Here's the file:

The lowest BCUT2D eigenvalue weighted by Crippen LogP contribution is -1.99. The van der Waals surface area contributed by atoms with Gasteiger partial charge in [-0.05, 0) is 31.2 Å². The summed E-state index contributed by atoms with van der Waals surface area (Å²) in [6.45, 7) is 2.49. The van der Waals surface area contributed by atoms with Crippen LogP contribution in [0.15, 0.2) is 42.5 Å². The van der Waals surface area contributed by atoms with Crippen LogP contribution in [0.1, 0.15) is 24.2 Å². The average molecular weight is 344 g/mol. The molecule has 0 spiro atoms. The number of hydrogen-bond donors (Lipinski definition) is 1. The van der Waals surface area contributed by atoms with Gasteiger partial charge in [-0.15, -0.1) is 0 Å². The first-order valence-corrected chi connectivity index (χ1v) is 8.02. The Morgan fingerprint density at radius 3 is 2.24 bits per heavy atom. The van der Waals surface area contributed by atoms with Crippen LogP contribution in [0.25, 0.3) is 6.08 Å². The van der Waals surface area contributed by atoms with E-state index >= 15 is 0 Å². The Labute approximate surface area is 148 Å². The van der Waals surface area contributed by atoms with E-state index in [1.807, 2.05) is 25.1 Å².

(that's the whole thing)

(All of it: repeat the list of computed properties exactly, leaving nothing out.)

The lowest BCUT2D eigenvalue weighted by Crippen LogP contribution is -1.99. The van der Waals surface area contributed by atoms with Gasteiger partial charge in [-0.05, 0) is 31.2 Å². The summed E-state index contributed by atoms with van der Waals surface area (Å²) in [6.45, 7) is 2.49. The van der Waals surface area contributed by atoms with Crippen LogP contribution in [0.15, 0.2) is 42.5 Å². The van der Waals surface area contributed by atoms with Crippen LogP contribution in [0.1, 0.15) is 24.2 Å². The average molecular weight is 344 g/mol. The molecule has 0 spiro atoms. The number of hydrogen-bond donors (Lipinski definition) is 1. The van der Waals surface area contributed by atoms with Gasteiger partial charge in [-0.15, -0.1) is 0 Å². The first-order valence-corrected chi connectivity index (χ1v) is 8.02. The Morgan fingerprint density at radius 3 is 2.24 bits per heavy atom. The van der Waals surface area contributed by atoms with Crippen LogP contribution in [0.25, 0.3) is 6.08 Å². The van der Waals surface area contributed by atoms with E-state index >= 15 is 0 Å². The Labute approximate surface area is 148 Å². The van der Waals surface area contributed by atoms with E-state index in [1.807, 2.05) is 25.1 Å².